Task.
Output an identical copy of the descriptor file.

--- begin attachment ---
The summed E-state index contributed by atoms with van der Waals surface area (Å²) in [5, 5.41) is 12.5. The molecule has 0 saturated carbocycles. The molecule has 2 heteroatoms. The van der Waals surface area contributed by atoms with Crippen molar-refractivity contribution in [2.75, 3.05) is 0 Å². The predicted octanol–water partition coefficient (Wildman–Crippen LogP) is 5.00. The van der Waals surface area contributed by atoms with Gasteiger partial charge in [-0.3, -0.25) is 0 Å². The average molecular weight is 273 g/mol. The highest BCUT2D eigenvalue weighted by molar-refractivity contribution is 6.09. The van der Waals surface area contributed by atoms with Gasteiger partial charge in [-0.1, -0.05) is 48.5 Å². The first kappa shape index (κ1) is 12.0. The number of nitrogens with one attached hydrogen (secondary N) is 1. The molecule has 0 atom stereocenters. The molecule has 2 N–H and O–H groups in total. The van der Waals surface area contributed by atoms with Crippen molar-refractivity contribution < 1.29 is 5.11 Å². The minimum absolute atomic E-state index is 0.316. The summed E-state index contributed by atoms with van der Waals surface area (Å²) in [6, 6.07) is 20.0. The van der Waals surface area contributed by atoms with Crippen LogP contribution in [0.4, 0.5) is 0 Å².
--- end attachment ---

The summed E-state index contributed by atoms with van der Waals surface area (Å²) in [5, 5.41) is 12.5. The molecule has 0 saturated carbocycles. The molecule has 2 heteroatoms. The van der Waals surface area contributed by atoms with Crippen molar-refractivity contribution in [2.75, 3.05) is 0 Å². The predicted octanol–water partition coefficient (Wildman–Crippen LogP) is 5.00. The van der Waals surface area contributed by atoms with Gasteiger partial charge in [-0.3, -0.25) is 0 Å². The average molecular weight is 273 g/mol. The highest BCUT2D eigenvalue weighted by molar-refractivity contribution is 6.09. The van der Waals surface area contributed by atoms with Gasteiger partial charge in [-0.1, -0.05) is 48.5 Å². The first kappa shape index (κ1) is 12.0. The number of nitrogens with one attached hydrogen (secondary N) is 1. The molecule has 0 atom stereocenters. The molecule has 2 N–H and O–H groups in total. The van der Waals surface area contributed by atoms with Crippen molar-refractivity contribution < 1.29 is 5.11 Å². The minimum absolute atomic E-state index is 0.316. The summed E-state index contributed by atoms with van der Waals surface area (Å²) in [6, 6.07) is 20.0. The van der Waals surface area contributed by atoms with Crippen LogP contribution in [0.4, 0.5) is 0 Å².